ark Bradford enrolled in California Institute of the Arts in 1991 as an adult student. He was a decade older than his classmates and was raised at a different time for art. He was an amateur student of Abstract Expressionism, but at the progressive institution, the curriculum emphasized critiquing the field, blending identity and politics and experimenting with other forms of media, such as video, performance and installation art.
But Bradford, who was a hairdresser in his mother’s Los Angeles salon before enrolling at CalArts, was influenced by the work of artists like Piet Mondrian and Agnes Martin, who he learned about during trips to Europe. In school, he merged his informal education with theory and conceptual heavy curriculum emphasizing experimentation. For his large canvases, he used end papers, the light, translucent paper used to curl hair and prevent damage from a curler’s heat and serve as the namesake of the exhibition Mark Bradford: End Papers, which runs through Aug. 9 at The Modern Art Museum of Fort Worth.
Bradford said recently, “I learned my own way of constructing paintings through the End Papers—how to create space, how to use color, and how to provide a new kind of content. They were the beginning for me.”
The exhibit begins with Enter and Exit the Negro (2000), a work that launched him to fame after appearing in Harlem’s Studio Museum exhibition Freestyle, which featured works by new Black artists. The uneven grid of silver, grey and white on this large canvas’s color and texture were created by burning the edges of the paper with a blowtorch and, to add a thickness more common in acrylic paintings, pasting on photos of the work in progress. The title references Alain Locke’s essay “Enter the New Negro” from the 1925 anthology The New Negro. Locke’s essay declared the advent of a new Black culture; Bradford’s work was a visual manifesto for a new type of Black painter.
“I had this desire to try to connect where I was from with where I was going, but I didn’t want to be explicit because I wasn’t sure how much of my life I really wanted to reveal,” Bradford said.
“I wanted to have the material speak for me, but then I also thought I could really start talking about abstract art at the same time. I was fascinated by the history of abstract art because it was really quite male dominated, white male cowboy, macho and heterosexual. And so that was really just to be beginning a journey,” Bradford continued. “That’s why I was relying on the material I was kind of hiding behind. I was also demanding that the material start to have a conversation with art history.”
Michael Auping, previously the museum’s chief curator, was attracted to Agnes Martin through Bradford’s breadth of understanding of art history.“I’ve been in New York [studios] for over 40 years. I have never once in my entire career had a male artist tell me they were influenced by Agnes Martin, and here Mark will say, ‘Oh no, Agnes Martin. She is the one,’” Auping noted.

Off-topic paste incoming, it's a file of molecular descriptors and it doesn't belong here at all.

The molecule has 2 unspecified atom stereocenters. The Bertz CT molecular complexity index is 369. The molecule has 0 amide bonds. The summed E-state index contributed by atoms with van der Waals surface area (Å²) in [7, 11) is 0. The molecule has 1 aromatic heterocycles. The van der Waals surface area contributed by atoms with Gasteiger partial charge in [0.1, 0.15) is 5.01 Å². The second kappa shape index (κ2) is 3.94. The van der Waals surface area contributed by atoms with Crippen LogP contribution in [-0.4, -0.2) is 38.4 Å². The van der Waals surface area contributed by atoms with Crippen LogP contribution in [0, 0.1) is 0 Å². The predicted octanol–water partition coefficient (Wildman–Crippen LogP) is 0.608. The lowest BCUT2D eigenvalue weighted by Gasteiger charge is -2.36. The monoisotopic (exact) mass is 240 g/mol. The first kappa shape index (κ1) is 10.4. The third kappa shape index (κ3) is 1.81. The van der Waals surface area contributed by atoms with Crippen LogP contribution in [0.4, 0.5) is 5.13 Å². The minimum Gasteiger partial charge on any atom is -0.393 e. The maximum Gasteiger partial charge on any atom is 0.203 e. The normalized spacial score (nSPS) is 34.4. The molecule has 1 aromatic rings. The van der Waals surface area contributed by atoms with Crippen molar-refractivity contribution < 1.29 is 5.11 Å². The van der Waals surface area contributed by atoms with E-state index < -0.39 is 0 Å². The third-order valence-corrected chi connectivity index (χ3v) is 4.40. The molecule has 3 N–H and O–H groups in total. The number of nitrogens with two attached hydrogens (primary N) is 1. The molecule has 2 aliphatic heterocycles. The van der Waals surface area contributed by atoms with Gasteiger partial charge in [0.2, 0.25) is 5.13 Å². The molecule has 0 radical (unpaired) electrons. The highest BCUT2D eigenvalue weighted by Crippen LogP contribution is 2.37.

Bradford’s interest in Martin, whose pencil and gesso grids broke ground in the art world, emanates throughout his work, both in form (grid lines) as well as in the dialogue of art history (women artists, like Black artists, were not supposed to be abstract painters).
The set of early works quickly transform into multi layered, colorful explorations of his community and native Los Angeles. Some look like maps, and others like landscapes, and his identity as an artist becomes more sophisticated. He draws from Google Maps, as he did in 20 minutes from any bus stop (2002). The collage resembles a neighborhood’s demographic breakdown from a bird’s eye view, with light green sweeping the canvas’s top and a worn-looking off-white dominating the eastern half and a portion of the west, with black and orange scattered throughout. Los Moscos (2004), is similarly themed. The largest work in the show is made from strips of paper and other found items near his studio in Los Angeles.
These works reflect his shifting interests. “I really started becoming interested in the demographics of the city,” Bradford said. “Especially the invisible economies and invisible stories and public land being used in a very different way. I wanted to show this explosion and intensity and make it dark. It’s similar to my work as a painter. There’s this idea of a modernist painter being a pure thing. People say I do mixed media, but no—I’m a painter. I just like the idea of my work being stained, less pure, and more mixed up. I don’t have to use paint.”